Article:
4. 4. Price 4 Carroll’s dream-world language tends to have a more intrinsic connection with meaning and reality (268). For example, the barking dog-flower says bough-wough because its branches are called boughs (Carroll 145). But language is also depicted as less intrinsic to meaning, such as when Alice questions Humpty Dumpty’s improper use of the word glory, and Humpty Dumpty responds, “When I use a word…it means just what I choose it to mean—neither more nor less” (198). Humpty uses words to mean whatever he wants and therefore discredits their intrinsic meaning—or rather, demonstrates their lack of intrinsic meaning. Like Derrida, the famous linguist, Humpty Dumpty helps the reader realize that the relationship between a signifier (word) and its signified (meaning) is arbitrary and only established by convention. Alice grapples with the difficult and confusing world of language, which refuses to consistently mean as we traditionally—before Derrida—expected it to. Because Looking Glass—in addition to demonstrating language as having intrinsic meaning, such as with the dog-flower—also demonstrates that the relationship between signifier and signified is most often arbitrary (as with Humpty Dumpty), it is wrong to say that this dream-world is “less disorderly,” as Spacks suggests. Instead it is just as disorderly, or at least a distorted representation of the language- oriented adult world. This, perhaps, is why the dream-world in Looking Glass is located in a mirror, an item that reflects the real world back to itself, but flips—and hereby distorts—it to create an alternate perspective, just like dreams do. In addition to the philosophical commentary on language and painting a dreamscape that reflects and distorts reality, Lewis Carroll’s original Alice was also geared toward affirming the wonders of imagination by destabilizing and mocking didacticism. In fact, Carroll goes as far as mocking the education system in Alice. When Alice tries to use her multiplication tables, the numbers come out wrong; when she tries to remember her geography, she confuses London for
  5. 5. Price 5 the capital of France, Paris for the capital of Rome, etc.; when she tries to recite the Isaac Watts poem “Against Idleness and Mischief”, she instead recites a parody, which has a much darker sentiment, about a crocodile swallowing up unsuspecting fish (Carroll 26). Carroll explicitly and often supplants the didactic values of the education system with mischievous parodies in this way throughout Alice. In supplement to this anti-didacticism, Carroll appraises childhood imagination. When Alice’s older sister (likely young-adult-age) is reading a book with no “pictures or conversations in it” in the beginning of Alice in Wonderland, Alice reflects: “what is the use of a book…without pictures or conversations” (Carroll 15). As a book without pictures or conversations, this book to which she refers is probably an academic book, and Alice’s negative attitude toward it reflects the book’s anti-didactic theme. She desires pictures and conversations—things involving creativity and imagination. The ending of the book in particular, through the perspective of Alice’s sister, views imagination in a positive light. After Alice wakes up from her dream she reflects on “what a wonderful dream it had been” and tells her sister about Wonderland (125). Her sister nostalgically remembers Wonderland and dreams about it herself, imaging the sounds of nature as the sounds of Wonderland’s characters: “she sat on, with closed eye, and half believed herself in Wonderland, though she knew she had to open them again, and all would change to only dull reality,” and the sounds of nature again seem only mundane (126). Wonderland represents imagination and its ability to raise one’s perceptions of mundane things into a whole exciting world. As a way of coping with harsh reality, particularly in the adult world of language (to which Alice’s sister belongs), imagination is important, as Carroll demonstrates in his dreamscape, and is in fact more important—and somewhat in contradiction with— didacticism.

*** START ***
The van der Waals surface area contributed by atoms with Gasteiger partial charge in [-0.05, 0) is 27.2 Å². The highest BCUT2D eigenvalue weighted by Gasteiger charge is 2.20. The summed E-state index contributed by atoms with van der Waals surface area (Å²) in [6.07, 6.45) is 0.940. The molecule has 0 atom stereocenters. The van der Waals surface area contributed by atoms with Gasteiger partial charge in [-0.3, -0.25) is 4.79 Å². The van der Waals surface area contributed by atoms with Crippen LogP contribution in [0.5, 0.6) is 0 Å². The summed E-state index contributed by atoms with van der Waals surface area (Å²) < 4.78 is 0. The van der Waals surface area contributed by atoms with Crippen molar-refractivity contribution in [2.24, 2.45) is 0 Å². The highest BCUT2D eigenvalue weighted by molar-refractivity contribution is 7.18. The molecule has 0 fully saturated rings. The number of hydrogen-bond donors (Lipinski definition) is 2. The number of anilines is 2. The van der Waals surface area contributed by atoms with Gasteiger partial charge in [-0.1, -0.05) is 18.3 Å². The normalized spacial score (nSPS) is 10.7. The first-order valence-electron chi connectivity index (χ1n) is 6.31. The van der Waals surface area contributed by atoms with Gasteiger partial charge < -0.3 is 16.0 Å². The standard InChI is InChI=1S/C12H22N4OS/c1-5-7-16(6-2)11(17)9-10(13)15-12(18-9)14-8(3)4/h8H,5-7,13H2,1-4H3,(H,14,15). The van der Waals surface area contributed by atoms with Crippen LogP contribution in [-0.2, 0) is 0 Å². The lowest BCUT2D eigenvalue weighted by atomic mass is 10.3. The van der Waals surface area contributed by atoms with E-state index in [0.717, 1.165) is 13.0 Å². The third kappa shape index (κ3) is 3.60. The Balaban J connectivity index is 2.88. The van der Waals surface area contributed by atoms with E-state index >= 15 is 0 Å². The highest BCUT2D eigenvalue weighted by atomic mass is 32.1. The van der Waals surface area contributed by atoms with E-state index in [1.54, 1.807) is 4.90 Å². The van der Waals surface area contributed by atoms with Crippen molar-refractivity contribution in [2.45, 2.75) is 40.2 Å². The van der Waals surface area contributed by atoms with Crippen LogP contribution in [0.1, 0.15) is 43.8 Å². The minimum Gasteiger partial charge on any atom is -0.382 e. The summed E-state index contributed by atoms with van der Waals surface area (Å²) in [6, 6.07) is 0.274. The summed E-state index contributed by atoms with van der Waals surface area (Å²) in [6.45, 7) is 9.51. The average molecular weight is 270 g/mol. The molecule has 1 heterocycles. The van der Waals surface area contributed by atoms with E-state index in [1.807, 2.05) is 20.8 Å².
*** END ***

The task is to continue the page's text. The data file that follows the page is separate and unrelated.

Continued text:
6. 6. Price 6 IV. Analyzing Disney’s Alice By comparison, the dreamscape in Disney’s Alice is more of a nightmare realm, which is meant to teach Alice a lesson not to be curious or imaginative. Instead of Alice curiously sneaking a peak at her older sister’s book as in the beginning of the original, her sister is reading to and giving Alice a history lesson to which she must pay attention. Alice, instead of listening to the lesson, is playing with her cat Dina, and when her sister scolds her for being playful and not paying attention, Alice decides to create her own world in which the books are “nothing but pictures”, and her sister disregards this as “nonsense”. The word “nonsense”, in this version of Alice is what sparks the creation of Wonderland: “Nonsense!” Alice says, “That’s it, Dina. If I had a world of my own, everything would be nonsense. Nothing would be what it is because everything would be what it isn’t.” She goes on to sing about this world of hers, explaining that in this world flowers would talk and animals would wear clothes, just like people; and she wishes things would be this way, because then, as she sings, her “world would be a Wonderland”. This place of nonsense, which Alice calls “this world of my own” and “Wonderland”, is Disney’s version Wonderland, a place belonging entirely to childhood, apart from the sensible adult world, a world where everything is illogical and meaningless. It is right after she decides to create this world that the white rabbit arrives, enacting Alice’s desires (representing more of a be careful what you wish for kind of wish fulfillment). She follows him down the rabbit hole, and while she does so, in order to foreshadow the nightmare she would experience in Wonderland, ominous music plays, and right as she worries and says, “curiosity often leads to trouble”, she abruptly falls down into Wonderland.